JPY – Japanese Yen
The official currency of Japan, unlike other developed nation currencies such as the US dollar and the Euro which serve as legal tender in other nations other than their own, the Yen is a strictly national currency and this has been a consequence of the tightly controlled circulation procedures implemented. The word “yen” translates into English literally as “round thing” although a more clumsy definition would be “little circle.” With such a definition, one would be forgiven for assuming that the entire Japanese currency was dependent upon and composed exclusively of coinage, but this is not the case.
As a consequence of the significant influence and power enjoyed by both Spanish and Portuguese merchants and maritime traders, this meant that pesos and Spanish dollars were widespread in Japan in the 17th and 18th centuries, and were used as commonly and widespread as the Tokugawa coinage system.
It was in the year 1871 that the Yen was officially produced and released for circulation and this was a policy introduced by the Meiji government of the day in an attempt to ensure that Japan could remain totally and purely nationalistic as opposed to being diluted by foreign currency. The Yen was introduced also in an attempt to abolish the feudal caste system of samurai and retainers, in order to better enable the transition from martial clan to a bureaucratic stratum of society.
Paper Yen banknotes were not actually produced and circulated for public consumption until the following year, and the actual governing body which has full and absolute authority and responsibility for overseeing this integral process has varied over the years.
Before the outbreak of the Second World War the production of Yen banknotes was the remit of two separate agencies, the Imperial Japanese National Bank and the Ministry of Finance. As a consequence of the widespread damage to the infrastructure endured during the war, the Allies themselves assumed responsibility for the production of the currency.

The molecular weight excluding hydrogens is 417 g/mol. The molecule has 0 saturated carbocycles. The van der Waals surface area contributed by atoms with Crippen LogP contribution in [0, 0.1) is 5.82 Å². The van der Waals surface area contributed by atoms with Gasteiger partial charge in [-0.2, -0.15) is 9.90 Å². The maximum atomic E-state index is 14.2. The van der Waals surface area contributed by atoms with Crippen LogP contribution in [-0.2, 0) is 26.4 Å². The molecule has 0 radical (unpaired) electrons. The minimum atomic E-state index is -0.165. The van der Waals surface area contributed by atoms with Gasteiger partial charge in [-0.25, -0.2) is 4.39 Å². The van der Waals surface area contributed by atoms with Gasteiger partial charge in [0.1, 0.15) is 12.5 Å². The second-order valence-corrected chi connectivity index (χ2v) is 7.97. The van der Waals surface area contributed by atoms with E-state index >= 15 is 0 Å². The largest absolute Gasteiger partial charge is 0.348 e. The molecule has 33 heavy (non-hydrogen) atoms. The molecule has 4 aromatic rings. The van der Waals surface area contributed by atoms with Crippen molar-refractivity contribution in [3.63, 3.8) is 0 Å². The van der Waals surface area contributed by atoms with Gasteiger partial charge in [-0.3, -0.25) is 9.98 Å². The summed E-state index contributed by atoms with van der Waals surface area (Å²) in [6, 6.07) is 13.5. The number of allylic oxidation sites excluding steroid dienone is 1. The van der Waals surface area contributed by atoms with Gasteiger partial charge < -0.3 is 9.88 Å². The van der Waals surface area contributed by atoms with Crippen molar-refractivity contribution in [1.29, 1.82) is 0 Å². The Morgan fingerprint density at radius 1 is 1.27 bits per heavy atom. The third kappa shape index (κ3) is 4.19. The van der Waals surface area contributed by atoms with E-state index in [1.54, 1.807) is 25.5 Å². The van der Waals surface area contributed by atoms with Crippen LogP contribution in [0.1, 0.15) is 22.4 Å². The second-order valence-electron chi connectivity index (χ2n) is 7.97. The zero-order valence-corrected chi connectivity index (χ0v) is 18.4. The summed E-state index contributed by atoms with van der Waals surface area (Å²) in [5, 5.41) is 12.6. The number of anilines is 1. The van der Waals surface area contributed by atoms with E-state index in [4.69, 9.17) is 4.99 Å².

Now, it is the Bank of Japan that takes control of this process and they have done so since the Second World War.
Although the Second World War had a devastating effect on economies across the world, it would seem that Japan was particularly affected and prejudiced against because of it. In 1949, the US government introduced the Bretton Woods system in an attempt introduce some much needed equilibrium to the Japanese economy and so the exchange rate between Yen and Dollar was set at 340:1 respectively.
In 2002, history repeated itself as the value of the Yen had plummeted to an all time low of 239 to 1 US Dollar and the currency declined further still in 2011 when it reached the atrocious value of 79 to 1 US dollar.
The Yen managed to enjoy a significant tactical advantage as well as something of a historical victory over the US Dollar in 1995 when the value of the Yen reached the record level of 79.75 against the dollar. Undoubtedly, this boom period would have carried on for a much longer period of time, were it not for the timely intervention of the Bank of Japan which sought to stabilise the value of the currency so as to not limit the value of exports.
Nowadays the Yen still remains the 3rd most common reserve currency in the world and has not been toppled from this position by other, emerging currencies that have managed to perform significantly well in recent times. The reason for this is that investors who put their faith in the Yen have considered and have faith in the overall history of the currency rather than a short-lived boom period.
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